Thursday, October 26, 2017

In 25 Years, Your Employer Will Directly Control Your Moods

[Edit Oct. 28: After discussion with friends and commenters in social media, I now think that the thesis should be moderated in two ways. First, before direct mood control becomes common in the workplace, it probably first needs to become voluntarily common at home; and thus it will probably take more than 25 years. Second, it seems likely that in many (most?) cases the direct control will remain in the employee's hands, though there will likely be coercive pressure from the employer to use it as the employer expects. (Thanks to everyone for their comments!)]

Here's the argument:

(1.) In 25 years, employers will have the technological capacity to directly control their employees' moods.

(2.) Employers will not refrain from exercising that capacity.

(3.) Most working-age adults will be employees.

(4.) Therefore, in 25 years, most working-age adults will have employers who directly control their moods.

The argument is valid in the sense that the conclusion (4) follows if all of the premises are true.

Premise 1 seems plausible, given current technological trajectories. Control could be either pharmacological or via direct brain stimulation. Pharmacological control could, for example, be through pills that directly influence your mood, energy levels, ability to concentrate, feeling of submissiveness, or passion for the type of task at hand. Direct brain stimulation could be through a removable TMS helmet that magnetically stimulates and suppresses neural activity in different brain regions, or with some more invasive technology. McDonald's might ask its cashiers to tweak their dials toward perky friendliness. Data entry centers might ask their temp workers to tweak their dials toward undistractable focus. Brothels might ask their strippers to tweak their dials toward sexual arousal.

Contra Premise 1, society might collapse, of course, or technological growth could stall or proceed much more slowly. If it's just slower, then we can replace "25 years" with 50 or 100 and retain the rest of the argument. It seems unlikely that moods are too complex or finicky to be subject to fairly precise technological control, given how readily they can be influenced by low-tech means.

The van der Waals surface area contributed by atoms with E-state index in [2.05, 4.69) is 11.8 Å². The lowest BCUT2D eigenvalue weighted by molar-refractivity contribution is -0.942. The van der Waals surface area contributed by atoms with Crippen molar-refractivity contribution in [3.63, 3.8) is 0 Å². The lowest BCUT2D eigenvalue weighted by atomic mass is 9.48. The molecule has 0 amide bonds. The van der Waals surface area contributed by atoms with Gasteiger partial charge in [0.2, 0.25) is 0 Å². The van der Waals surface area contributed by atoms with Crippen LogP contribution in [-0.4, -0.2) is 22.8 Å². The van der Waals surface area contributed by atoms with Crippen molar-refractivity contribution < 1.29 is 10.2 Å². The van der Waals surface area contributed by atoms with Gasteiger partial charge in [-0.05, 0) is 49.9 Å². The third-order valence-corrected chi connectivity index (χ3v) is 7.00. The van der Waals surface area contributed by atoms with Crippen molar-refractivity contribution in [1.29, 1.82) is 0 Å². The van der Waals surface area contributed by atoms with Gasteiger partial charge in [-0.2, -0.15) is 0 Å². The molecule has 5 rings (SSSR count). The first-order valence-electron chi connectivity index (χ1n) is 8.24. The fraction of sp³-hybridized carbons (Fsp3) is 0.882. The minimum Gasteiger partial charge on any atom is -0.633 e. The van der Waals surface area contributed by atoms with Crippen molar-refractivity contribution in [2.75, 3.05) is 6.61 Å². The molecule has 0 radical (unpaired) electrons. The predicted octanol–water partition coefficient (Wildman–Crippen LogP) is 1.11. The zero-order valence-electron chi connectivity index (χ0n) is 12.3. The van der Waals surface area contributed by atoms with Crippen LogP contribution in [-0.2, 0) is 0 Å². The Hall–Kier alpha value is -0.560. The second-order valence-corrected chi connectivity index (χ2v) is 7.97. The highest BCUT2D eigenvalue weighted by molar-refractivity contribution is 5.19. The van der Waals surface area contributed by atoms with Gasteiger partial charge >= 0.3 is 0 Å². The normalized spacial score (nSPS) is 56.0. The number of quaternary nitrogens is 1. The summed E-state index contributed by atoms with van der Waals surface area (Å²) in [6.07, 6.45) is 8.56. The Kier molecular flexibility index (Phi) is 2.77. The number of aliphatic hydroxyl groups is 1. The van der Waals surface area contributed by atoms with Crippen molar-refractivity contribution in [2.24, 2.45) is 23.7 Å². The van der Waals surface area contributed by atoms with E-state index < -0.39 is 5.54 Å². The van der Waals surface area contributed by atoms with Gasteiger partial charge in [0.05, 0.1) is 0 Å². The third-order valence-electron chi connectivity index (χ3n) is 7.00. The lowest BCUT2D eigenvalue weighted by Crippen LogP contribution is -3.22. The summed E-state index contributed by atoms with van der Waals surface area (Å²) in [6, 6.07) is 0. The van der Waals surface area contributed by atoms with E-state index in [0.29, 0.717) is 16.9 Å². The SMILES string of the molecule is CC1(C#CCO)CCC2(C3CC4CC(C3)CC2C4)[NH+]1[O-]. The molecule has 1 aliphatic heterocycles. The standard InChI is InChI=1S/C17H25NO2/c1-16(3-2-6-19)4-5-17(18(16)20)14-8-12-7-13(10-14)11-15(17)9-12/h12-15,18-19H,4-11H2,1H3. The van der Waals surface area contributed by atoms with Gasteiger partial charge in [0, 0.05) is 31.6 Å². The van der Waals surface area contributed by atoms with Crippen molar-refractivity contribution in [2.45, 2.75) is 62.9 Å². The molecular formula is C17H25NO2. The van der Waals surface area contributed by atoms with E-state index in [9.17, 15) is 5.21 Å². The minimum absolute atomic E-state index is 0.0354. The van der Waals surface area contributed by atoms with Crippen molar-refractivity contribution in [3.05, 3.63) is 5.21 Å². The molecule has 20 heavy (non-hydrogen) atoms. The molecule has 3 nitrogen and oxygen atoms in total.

I don't know to what extent people in Silicon Valley, Wall Street, and elite universities already use high-tech drugs to enhance alertness, energy, and concentration at work. That might already be a step down this road. Indeed, coffee might partly be seen this way too, especially if you use it to give your all to work, and then collapse in exhaustion when the caffeine wears off and you arrive home. My thought is that in a few decades the interventions might be much more direct, effective, and precisely targeted.

Premise 2 also seems plausible, given the relative social power of employers vs. employees. As long as there's surplus labor and a scarcity of desirable jobs, then employers will have some choice about whom to hire. If Starbucks has a choice between Applicant A who is willing to turn up the perky-friendly dial and otherwise similar Applicant B who is not so willing, then they will presumably tend to prefer Applicant A. If the Silicon Valley startup wants an employee who will crank out intense 16-hour days one after the next, and the technology is available for people to do so by directly regulating their moods, energy levels, focus, and passion, then the people who take that direct control, for their employers' benefit, will tend to win the competition for positions. If Stanford wants to hire the medical researcher who is publishing article after article, they'll find the researcher who dialed up her appetite for work and dialed down everything else.

Employees might yield control directly to the employer: The TMS dials might be in the boss's office, or the cafeteria lunch might include the pharmacological cocktail of the day. Alternatively, employees might keep the hand on the dial themselves, but experience substantial pressure to manipulate it in the directions expected by the employer. If that pressure is high enough and effective enough, then it comes to much the same thing. (My guess is that lower-prestige occupations (the majority) would yield control directly to the employer, while higher-prestige occupations would retain the sheen of self-control alongside very effective pressure to use that "self-control" in certain ways.)

Contra Premise 2, (a.) collective bargaining might prevent employers from successfully demanding direct mood control; or (b.) governmental regulations might do so; or (c.) there might be a lack of surplus labor.

Rebuttal to (a): The historical trend recently, at least in the U.S., has been against unionization and collective bargaining, though I guess that could change.

Rebuttal to (b): Although government regulations could forbid certain drugs or brain technologies, if there's enough demand for those drugs or technologies, employees will find ways to use them (unless enforcement gets a lot of resources, as in professional sports). Government regulations could specifically forbid employers from requiring that their employees use certain technologies, while permitting such technologies for private use. (No TMS helmets on the job.) But enforcement might again be difficult; and private use vs. use as an employee is a permeable line for the increasing number of jobs that involve working outside of a set time and location. Also, it's easier to regulate a contractual demand than an informal de facto demand. Presumably many companies could say that of course they don't require their employees to use such technologies. It's up to the employee! But if the technology delivers as promised, the employees who "voluntarily choose" to have their moods directly regulated will be more productive and otherwise behave as the company desires, and thus be more attractive to retain and promote.

Rebuttal to (c): At present there's no general long-term trend toward a shortage of labor; and at least for jobs seen as highly desirable, there will always be more applicants than available positions.